Apart from online casino gaming, Australia is a proud film-making nation. While we are fresh to the scene in comparison to the backlog of European and American films, we are already making an impact. We jumped in headfirst and managed to narrow down the top Australian films of all time. Here are the best movies in Australian history.
Mad Max is the first Australian post-civilization film, with an unnerving picture of a dystopian Australian future. Mel Gibson’s career, one of our most successful and insane stars to claim as our own, was pushed by the picture. The picture is filled with brutality, irresponsibility, and old-school gang warfare.
The Best Movies in Australian History- Rabbit Proof Fence
Rabbit-Proof Fence is a real narrative of the Stolen Generation’s terrible worlds. The video depicts the arduous journey of three youngsters as they struggle to return home and reconcile with their families. Moreover, it’s a crucial lesson in our sad cultural past, but it’s also an emotional and timeless film.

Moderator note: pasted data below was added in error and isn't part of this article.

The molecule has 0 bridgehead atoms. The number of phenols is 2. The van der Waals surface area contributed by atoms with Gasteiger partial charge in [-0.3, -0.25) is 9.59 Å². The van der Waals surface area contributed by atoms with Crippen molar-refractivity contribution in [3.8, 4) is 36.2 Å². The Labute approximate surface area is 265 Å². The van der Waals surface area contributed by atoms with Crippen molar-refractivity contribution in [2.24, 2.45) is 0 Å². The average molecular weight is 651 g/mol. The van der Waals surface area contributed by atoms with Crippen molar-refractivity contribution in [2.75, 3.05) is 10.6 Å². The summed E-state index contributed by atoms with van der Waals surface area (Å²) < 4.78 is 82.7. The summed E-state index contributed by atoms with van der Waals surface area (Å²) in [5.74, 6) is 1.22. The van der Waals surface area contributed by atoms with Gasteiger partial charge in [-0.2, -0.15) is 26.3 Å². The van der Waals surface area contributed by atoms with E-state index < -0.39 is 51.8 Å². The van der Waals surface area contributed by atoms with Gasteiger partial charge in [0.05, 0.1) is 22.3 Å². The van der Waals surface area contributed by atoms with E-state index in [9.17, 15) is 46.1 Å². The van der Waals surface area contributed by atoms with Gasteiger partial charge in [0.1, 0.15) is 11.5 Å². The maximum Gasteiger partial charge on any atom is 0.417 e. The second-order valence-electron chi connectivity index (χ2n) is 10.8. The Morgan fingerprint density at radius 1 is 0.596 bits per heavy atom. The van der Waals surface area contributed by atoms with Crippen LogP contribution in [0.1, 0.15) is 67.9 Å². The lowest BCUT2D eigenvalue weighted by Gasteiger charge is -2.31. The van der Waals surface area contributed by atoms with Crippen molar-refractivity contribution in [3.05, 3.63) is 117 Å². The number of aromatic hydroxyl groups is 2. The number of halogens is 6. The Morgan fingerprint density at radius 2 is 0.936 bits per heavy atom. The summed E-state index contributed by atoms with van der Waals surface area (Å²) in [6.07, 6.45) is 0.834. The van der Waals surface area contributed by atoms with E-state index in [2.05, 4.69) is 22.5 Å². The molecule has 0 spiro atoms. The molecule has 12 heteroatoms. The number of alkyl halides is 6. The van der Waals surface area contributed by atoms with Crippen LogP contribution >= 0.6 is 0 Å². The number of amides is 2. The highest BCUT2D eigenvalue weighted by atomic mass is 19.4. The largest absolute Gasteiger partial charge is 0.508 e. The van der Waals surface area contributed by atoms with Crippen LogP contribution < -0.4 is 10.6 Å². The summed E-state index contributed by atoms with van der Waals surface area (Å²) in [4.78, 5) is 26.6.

The Great Gatsby
It is Leonardo DiCaprio’s charisma or Baz Lurhmann’s incredible directorial performance, but this is one of our favourite Australian films. It’s a difficult effort to transform a classic work into an unforgettable visual experience, but Baz has succeeded thanks to the visual effects, soundtrack, and modern elements.
The Romper Stomper
Romper Stomper is one of our favourite Russell Crowe films, and it doesn’t hold back. The video throws light on Australia’s colourful cultural environment by providing a detailed representation of Australia’s subterranean ethnic struggle. It’s not for the faint of heart, since it’s full of racism, violence, sex, and drugs.
You were obviously missing out if you didn’t see Babe as a kid. Despite the lack of Australian accents, this endearing tale of a pig living on a farm-reared by sheepdogs has a timeless appeal. Therefore, it’s one of those uncommon films that will appeal to both adults and children across generations.
A graphic depiction of an actual crime that occurred in Australia in the 1990s. Shaun Grant’s screenplay debut is as dark and creepy as the actual Snowtown murders. We wouldn’t recommend seeing this if you are easily frightened.
Crocodile Dundee has become a national treasure, a big-screen blockbuster with all the usual trappings of Australia, romance, and some small predictability. Mick Dundee, played by the legendary Paul Hogan, falls in love with a New York journalist deployed to the Australian outback.